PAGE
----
Just before his Ascension into heaven, Christ commands the Apostles: "Go into all the world and preach the Gospel to the whole creation" (Mk 16:15). To preach the Gospel is to carry out the prophetic mission which has different forms in the Church, according to the charism granted to each individual (cf. Eph 4:11-13). In that circumstance, since it was a question of the Apostles and their own particular mission, this task was entrusted to certain men; but if we read the Gospel accounts carefully, especially that of John, we cannot but be struck by the fact that the prophetic mission, considered in all its breadth and diversification, is given to both men and women. Suffice it to mention, for example, the Samaritan woman and her dialogue with Christ at Jacob's Well in Sychar (cf. Jn 4:1-42): it is to her, a Samaritan woman and a sinner, that Jesus reveals the depths of the true worship of God, who is concerned not about the place but rather about the attitude of worship "in spirit and truth".
And what shall we say of the sisters of Lazarus, Mary and Martha? The Synoptics, speaking of the "contemplative" Mary, note the pre-eminence which Christ gives to contemplation over activity (cf. Lk 10:42). Still more important is what Saint John writes in the context of the raising of their brother Lazarus. In this case it is to Martha, the more "active" of the two, that Jesus reveals the profound mysteries of his mission: "I am the resurrection and the life; he who believes in me, though he dies, yet shall he live, and whoever lives and believes in me shall never die" (Jn 11:25-26). The Paschal Mystery is summed up in these words addressed to a woman.
But let us proceed in the Gospel account and enter into the Passion narrative. Is it not an incontestable fact that women were the ones closest to Christ along the way of the cross and at the hour of his death? A man, Simon of Cyrene, is forced to carry the cross (cf. Mt 27:32); but many women of Jerusalem spontaneously show him compassion along the "via crucis" (cf. Lk 23:27). The figure of Veronica, albeit not biblical, expresses well the feelings of the women of Jerusalem along the via dolorosa.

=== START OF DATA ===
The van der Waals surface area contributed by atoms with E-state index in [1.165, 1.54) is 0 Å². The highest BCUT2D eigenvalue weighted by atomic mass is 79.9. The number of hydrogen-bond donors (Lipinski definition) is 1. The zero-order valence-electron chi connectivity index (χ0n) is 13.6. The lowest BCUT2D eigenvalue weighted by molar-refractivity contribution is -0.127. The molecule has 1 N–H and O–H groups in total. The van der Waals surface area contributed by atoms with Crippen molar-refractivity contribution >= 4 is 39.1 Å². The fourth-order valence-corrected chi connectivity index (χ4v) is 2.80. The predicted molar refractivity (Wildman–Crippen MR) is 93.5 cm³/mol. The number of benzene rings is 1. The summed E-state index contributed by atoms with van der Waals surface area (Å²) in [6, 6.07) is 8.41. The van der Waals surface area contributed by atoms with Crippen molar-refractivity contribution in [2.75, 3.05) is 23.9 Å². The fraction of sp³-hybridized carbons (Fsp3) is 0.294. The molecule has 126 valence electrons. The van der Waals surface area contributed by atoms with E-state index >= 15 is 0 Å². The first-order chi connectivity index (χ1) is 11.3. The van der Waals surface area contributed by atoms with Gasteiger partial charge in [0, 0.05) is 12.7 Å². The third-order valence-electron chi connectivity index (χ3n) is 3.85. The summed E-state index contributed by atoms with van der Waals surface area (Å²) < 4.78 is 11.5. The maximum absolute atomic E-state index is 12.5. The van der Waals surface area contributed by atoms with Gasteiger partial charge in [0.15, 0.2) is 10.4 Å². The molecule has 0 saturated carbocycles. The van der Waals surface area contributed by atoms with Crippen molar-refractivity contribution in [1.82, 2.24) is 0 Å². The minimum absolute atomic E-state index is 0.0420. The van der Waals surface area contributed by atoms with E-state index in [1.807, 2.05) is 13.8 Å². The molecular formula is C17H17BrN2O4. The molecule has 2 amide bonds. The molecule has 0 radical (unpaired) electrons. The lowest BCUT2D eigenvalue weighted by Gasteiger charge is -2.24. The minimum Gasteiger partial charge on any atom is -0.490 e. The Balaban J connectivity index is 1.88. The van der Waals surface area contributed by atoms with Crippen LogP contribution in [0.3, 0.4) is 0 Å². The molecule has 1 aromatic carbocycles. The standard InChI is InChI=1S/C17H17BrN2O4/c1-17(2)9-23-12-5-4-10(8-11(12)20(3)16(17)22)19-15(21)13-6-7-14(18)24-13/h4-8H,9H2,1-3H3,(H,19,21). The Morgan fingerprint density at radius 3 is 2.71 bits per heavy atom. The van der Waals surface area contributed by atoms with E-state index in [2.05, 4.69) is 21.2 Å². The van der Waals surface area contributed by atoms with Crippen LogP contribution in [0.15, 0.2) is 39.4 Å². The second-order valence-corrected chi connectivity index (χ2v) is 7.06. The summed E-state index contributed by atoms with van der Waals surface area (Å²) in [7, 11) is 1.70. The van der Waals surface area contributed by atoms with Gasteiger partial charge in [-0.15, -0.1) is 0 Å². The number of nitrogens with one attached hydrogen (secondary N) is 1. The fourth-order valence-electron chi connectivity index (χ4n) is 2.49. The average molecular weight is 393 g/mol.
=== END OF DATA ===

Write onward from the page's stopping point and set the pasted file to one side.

Beneath the cross there is only one Apostle, John, the son of Zebedee, whereas there are several women (cf. Mt 27:55-56): the Mother of Christ who, according to tradition, had followed him on his journey to Calvary; Salome, the mother of the sons of Zebedee, John and James; Mary, the mother of James the Less and Joseph; and Mary Magdalen. All these women were fearless witnesses of Jesus' agony; all were present at the anointing and the laying of his body in the tomb. After his burial, as the day before the Sabbath draws to a close, they depart, but with the intention of returning as soon as it is allowed. And it is they who will be the first to go to the tomb, early in the morning on the day after the feast. They will be the first witnesses of the empty tomb, and again they will be the ones to tell the Apostles (cf. Jn 20:1-2). Mary Magdalen, lingering at the tomb in tears, is the first to meet the Risen One, who sends her to the Apostles as the first herald of his Resurrection (cf. Jn 20:11-18). With good reason therefore the Eastern tradition places Mary Magdalen almost on a par with the Apostles, since she was the first to proclaim the truth of the Resurrection, followed by the Apostles and Christ's disciples.
Thus women too, together with men, have a part in the prophetic mission of Christ. And the same can be said of their sharing in his priestly and royal mission. The universal priesthood of the faithful and the royal dignity belong to both men and women.